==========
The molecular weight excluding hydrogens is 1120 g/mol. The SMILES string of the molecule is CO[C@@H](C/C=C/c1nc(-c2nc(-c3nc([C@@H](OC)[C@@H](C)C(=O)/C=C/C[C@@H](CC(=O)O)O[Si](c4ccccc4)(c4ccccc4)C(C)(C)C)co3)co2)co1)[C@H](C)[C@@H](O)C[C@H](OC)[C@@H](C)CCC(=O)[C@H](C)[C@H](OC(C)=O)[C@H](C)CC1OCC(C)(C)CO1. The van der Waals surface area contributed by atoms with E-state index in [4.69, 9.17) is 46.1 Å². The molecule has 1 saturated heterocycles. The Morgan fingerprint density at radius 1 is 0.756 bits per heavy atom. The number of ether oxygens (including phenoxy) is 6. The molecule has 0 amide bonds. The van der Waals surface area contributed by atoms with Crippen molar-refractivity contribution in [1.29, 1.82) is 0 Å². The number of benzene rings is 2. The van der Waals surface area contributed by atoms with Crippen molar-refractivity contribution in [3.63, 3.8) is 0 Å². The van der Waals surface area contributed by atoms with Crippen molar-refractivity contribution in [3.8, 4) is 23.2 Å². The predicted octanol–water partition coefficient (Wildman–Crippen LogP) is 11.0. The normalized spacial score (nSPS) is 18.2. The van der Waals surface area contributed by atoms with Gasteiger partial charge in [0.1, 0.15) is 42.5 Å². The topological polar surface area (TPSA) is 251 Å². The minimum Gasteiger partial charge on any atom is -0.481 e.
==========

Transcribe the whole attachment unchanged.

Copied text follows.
The molecular weight excluding hydrogens is 1120 g/mol. The SMILES string of the molecule is CO[C@@H](C/C=C/c1nc(-c2nc(-c3nc([C@@H](OC)[C@@H](C)C(=O)/C=C/C[C@@H](CC(=O)O)O[Si](c4ccccc4)(c4ccccc4)C(C)(C)C)co3)co2)co1)[C@H](C)[C@@H](O)C[C@H](OC)[C@@H](C)CCC(=O)[C@H](C)[C@H](OC(C)=O)[C@H](C)CC1OCC(C)(C)CO1. The van der Waals surface area contributed by atoms with E-state index in [4.69, 9.17) is 46.1 Å². The molecule has 1 saturated heterocycles. The Morgan fingerprint density at radius 1 is 0.756 bits per heavy atom. The number of ether oxygens (including phenoxy) is 6. The molecule has 0 amide bonds. The van der Waals surface area contributed by atoms with Crippen molar-refractivity contribution in [1.29, 1.82) is 0 Å². The number of benzene rings is 2. The van der Waals surface area contributed by atoms with Crippen molar-refractivity contribution in [3.63, 3.8) is 0 Å². The van der Waals surface area contributed by atoms with Crippen molar-refractivity contribution in [3.8, 4) is 23.2 Å². The predicted octanol–water partition coefficient (Wildman–Crippen LogP) is 11.0. The normalized spacial score (nSPS) is 18.2. The van der Waals surface area contributed by atoms with Gasteiger partial charge in [0.1, 0.15) is 42.5 Å². The topological polar surface area (TPSA) is 251 Å². The minimum Gasteiger partial charge on any atom is -0.481 e.